Letter: May 19, 2001
Hope things are going well for you and your family this year. As an old song goes, “How time slips away” it seems I’m always behind anymore, so I’m finally getting around to sending in this questionnaire and renew Servants’ News and also write you a letter I have been procrastinating on writing about Herbert Armstrong.
First of all let me say your article in The Journal (February issue) was excellent. It dealt with many of the problems of copyrighting material and incorporating Churches. But you also stepped into territory that most of the ministry wouldn’t touch with a ten-foot pole, and that is exposing the sins and errors of Herbert W. Armstrong.
You probably don’t remember me writing to you on this subject a few years ago. I was then in the process of investigating these allegations for myself to prove them right or false. It has taken me quite some time to read all the material on HWA that’s out there. I still don’t have it all read but of what I’ve read it seems he was guilty of child incest and statutory rape when he was supposedly starting what is known as the Philadelphia era of God’s church. I know most of the material out there is circumstantial and you can’t convict someone with hearsay. But there are credible witnesses who know it’s true, but won’t say yea or nay in writing because they think Herbert was an Apostle or if they did, it would blow their own house of cards apart.
Response: David Robinson published accusations that HWA committed incest and other sins: 1 Timothy 3 and Titus 1 indicate that church leaders should be “one who rules his own house well” and have “a good testimony among those who are outside”. If these accusations are true and if Mr. Armstrong never openly acknowledged and confessed this sin, then he should not be regarded as a church leader. I have made some effort to try to find witnesses who themselves heard either a confirmation or a denial directly from the Armstrong family. Most declined to answer. Others claimed that they “knew” that the allegations are true, but could not give the specifics of how they obtained their opinion. I have never heard a claim (even by second- or third-hand story) that Mr. Armstrong even denied the accusation. I do know of two people close to Mr. Armstrong who wanted to find out about the matter and were advised to ask Dorothy and Beverly directly—but they never did.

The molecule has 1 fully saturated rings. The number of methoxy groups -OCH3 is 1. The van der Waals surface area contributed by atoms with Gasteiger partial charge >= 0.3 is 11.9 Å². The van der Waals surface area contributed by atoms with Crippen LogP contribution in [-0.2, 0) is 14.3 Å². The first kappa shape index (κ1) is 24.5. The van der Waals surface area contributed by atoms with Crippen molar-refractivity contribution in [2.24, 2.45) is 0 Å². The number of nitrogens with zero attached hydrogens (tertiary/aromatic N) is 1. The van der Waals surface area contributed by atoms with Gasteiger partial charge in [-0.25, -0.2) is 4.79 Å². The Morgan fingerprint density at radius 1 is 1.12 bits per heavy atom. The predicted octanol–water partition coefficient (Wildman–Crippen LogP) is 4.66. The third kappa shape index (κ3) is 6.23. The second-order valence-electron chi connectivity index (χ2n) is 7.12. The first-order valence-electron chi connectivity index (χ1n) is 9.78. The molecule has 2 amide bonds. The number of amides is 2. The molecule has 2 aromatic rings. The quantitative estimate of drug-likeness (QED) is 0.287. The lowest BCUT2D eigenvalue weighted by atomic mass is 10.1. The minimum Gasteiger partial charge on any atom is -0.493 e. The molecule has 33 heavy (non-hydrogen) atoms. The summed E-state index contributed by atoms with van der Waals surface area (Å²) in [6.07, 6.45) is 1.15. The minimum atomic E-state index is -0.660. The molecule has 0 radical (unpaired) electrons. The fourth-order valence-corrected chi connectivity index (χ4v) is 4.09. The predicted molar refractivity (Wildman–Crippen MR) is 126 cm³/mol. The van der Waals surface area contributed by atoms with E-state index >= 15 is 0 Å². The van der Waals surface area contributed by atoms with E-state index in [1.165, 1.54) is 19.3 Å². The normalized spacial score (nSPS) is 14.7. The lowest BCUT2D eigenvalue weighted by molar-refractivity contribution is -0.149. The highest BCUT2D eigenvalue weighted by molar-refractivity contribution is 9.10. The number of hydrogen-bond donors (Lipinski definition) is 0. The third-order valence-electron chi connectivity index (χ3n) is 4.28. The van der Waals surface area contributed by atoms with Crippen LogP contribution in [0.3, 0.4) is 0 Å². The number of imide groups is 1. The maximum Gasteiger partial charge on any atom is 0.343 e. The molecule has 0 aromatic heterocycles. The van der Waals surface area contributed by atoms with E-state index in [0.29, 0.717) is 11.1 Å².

Aaron Dean said he never heard anyone ask Mr. Armstrong about it, nor did he ever ask him himself. Aaron Dean said: “I did hear an argument between he [HWA] and Dorothy (the alleged victim) where she was asking him for money. Although the conversation got quite loud and demanding, there was never a ‘you know what I know’ or any type of statements that would indicate this sin. Neither one knew I was there in the house when this took place, so there was no reason not to say anything that came to mind. He did not give her what she was asking for. None of this proves anything, except perhaps that it either didn’t happen or he respected me enough not to say anything. In the 12 years I worked for him, I never saw him do anything immoral, and as most people know, he was quite open. It does not fit the character of the man I worked with—however many biblical characters prove there can be lapses of character.”
Aaron Dean went on to say that one ought to believe what they can find in their Bible, not simply because Mr. Armstrong said something. “Even so, while I have my personal beliefs where I feel he was right on some areas that are more speculative, I do not demand those ‘speculative’ beliefs of others.” I think this is a key that all church of God brethren need to recognize. Whether Mr Armstrong was a “great saint or a great sinner”, we ought to teach only what we can clearly teach from the Bible, and not expect anyone to believe a teaching because “Mr. Armstrong taught it”.